8. There is a distinction between a remedy for the repayment of an amount borrowed and in regard to publishing of a libel. According to Salmond the remedy of a borrower to repay the amount borrowed is remedial and that of a publisher of a libel to be imprisoned or to pay damages to a person injured by him is penal and thus in jurisprudence there is a distinction between a liability to pay a debt in its ordinary connotation and to be mulcted in damages for causing a civil injury to another person.
9. In Crofter Hand-Woven Harris Tweed Co. Ltd. v. Veitch, 1942 A. C. 435 (442) (A), Viscount Simon L.C. drew a distinction between injury and damage. 'Injury' according to stricter diction derived from the civil law is limited to actionable wrong, while 'damage' means loss or harm occurring in fact, whether actionable as an injury or not.
10. In Swansea Corporation v. Harpur, (1913) 107 LT 6 (B) Fletcher-Moulton L.J. defined' damages' to mean sums paid under the order of the Court for compensation for breach of contract or a wrong.
11. The principles of jurisprudence and the cases mentioned above show that the remedies in regard to loans and in regard to damages are distinct and that damages are sums which the Court orders to be paid as compensation for a breach of contract or wrong. If the definition which is sought to be placed by the petitioner is correct, then all financial liabilities whether they arise in contract or in tort or fines imposed in criminal proceedings would be covered and that in my opinion would be giving a definition which the words of the section do not warrant. The preamble to the Act itself shows that the Act is meant for the recovery of certain debts due to or by displaced persons and for matters connected therewith. Even all debts are not covered by the provisions of the Act. The provisions of Sub-clause (c) of Section 2(6) themselves show that it was not the intention of the Legislature to give a very wide meaning to the words 'pecuniary liability'. The sub-clause expressly includes any liability which is by way of renewal of a liability which falls within Clauses (a), (b) or (c), but it is significant do note that it does not include any liability which arises out of a decree passed in West Pakistan after 15-8-1947, nor any loan which exceeds the amount which was originally advanced and does not include the amount for which the liability had been renewed if it is more than what was originally advanced.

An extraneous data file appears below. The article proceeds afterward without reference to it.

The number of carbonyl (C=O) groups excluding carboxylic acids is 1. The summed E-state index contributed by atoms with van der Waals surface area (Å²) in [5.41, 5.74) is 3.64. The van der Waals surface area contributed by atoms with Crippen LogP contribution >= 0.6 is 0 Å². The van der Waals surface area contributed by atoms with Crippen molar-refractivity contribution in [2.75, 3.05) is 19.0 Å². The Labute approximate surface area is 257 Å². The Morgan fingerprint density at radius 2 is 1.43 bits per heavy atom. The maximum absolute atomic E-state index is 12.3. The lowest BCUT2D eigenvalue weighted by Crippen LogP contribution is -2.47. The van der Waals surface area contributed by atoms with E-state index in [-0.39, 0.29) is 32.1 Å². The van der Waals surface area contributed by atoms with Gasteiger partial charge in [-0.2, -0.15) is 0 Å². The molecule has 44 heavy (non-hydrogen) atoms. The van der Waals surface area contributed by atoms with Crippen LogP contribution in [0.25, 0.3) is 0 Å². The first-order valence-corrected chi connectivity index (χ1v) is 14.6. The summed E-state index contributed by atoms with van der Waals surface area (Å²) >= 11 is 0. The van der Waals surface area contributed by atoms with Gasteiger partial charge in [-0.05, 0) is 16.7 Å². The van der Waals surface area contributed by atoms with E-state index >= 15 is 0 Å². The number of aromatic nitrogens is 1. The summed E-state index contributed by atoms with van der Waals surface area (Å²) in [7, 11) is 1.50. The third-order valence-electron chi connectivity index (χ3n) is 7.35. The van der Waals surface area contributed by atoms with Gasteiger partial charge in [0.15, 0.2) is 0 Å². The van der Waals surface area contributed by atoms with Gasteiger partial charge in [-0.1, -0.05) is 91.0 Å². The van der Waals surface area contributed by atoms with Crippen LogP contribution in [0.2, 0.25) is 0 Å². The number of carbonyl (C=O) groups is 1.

12. That such a wide meaning cannot be given to the words 'pecuniary liability' has been held by a judgment of the Bombay High Court in Iron and Hardware (India) Co. v. Firm Sham Lal & Bros., 1954 Bom 423 (AIR V 41) (C), where a claim for damages was held not to be covered by the words 'pecuniary liability' under Section 2(6) of the Act. It was observed by Chagla C. J.:
'Now, in order that there should be a debt there must be an existing obligation. The payment may be due immediately or it may be due in future, but the obligation must arise in order that the debt) should be due. It may even be that the actual amount due in respect of the debt may require ascertainment by some mechanical process or by the taking of accounts. But even when the actual amount is to be ascertained the obligation must exist. It is well settled that when there is a breach of contract the only right that accrues to the person who complains of the breach is the right to file a suit for recovering damages. The breach of contract does not give rise to any debt and therefore it has been held that a right to recover damages is not assignable because it is not a chose in action. An actionable claim can be assigned, but in order that there should be an actionable claim there must be a debt in the sense of an existing obligation.
But inasmuch as a breach of contract does not result in any existing obligation on the part of the person who commits the breach, the right to recover damages is not an actionable claim and cannot be assigned.' and the learned Chief Justice further observed:
'Before it could be said of a claim that it is a debt, the Court must be satisiied that there is a pecuniary liability upon the person against whom the claim is made and the question is whether in law a person who commits a breach of contract becomes pecuniarily liable to the other party to the contract.In my opinion it would not be true to say thata person who commits a breach of the contract incurs any pecuniary liability, nor would it be true tosay that the other party to the contract who complains of the breach has any amount due to himfrom the other party.'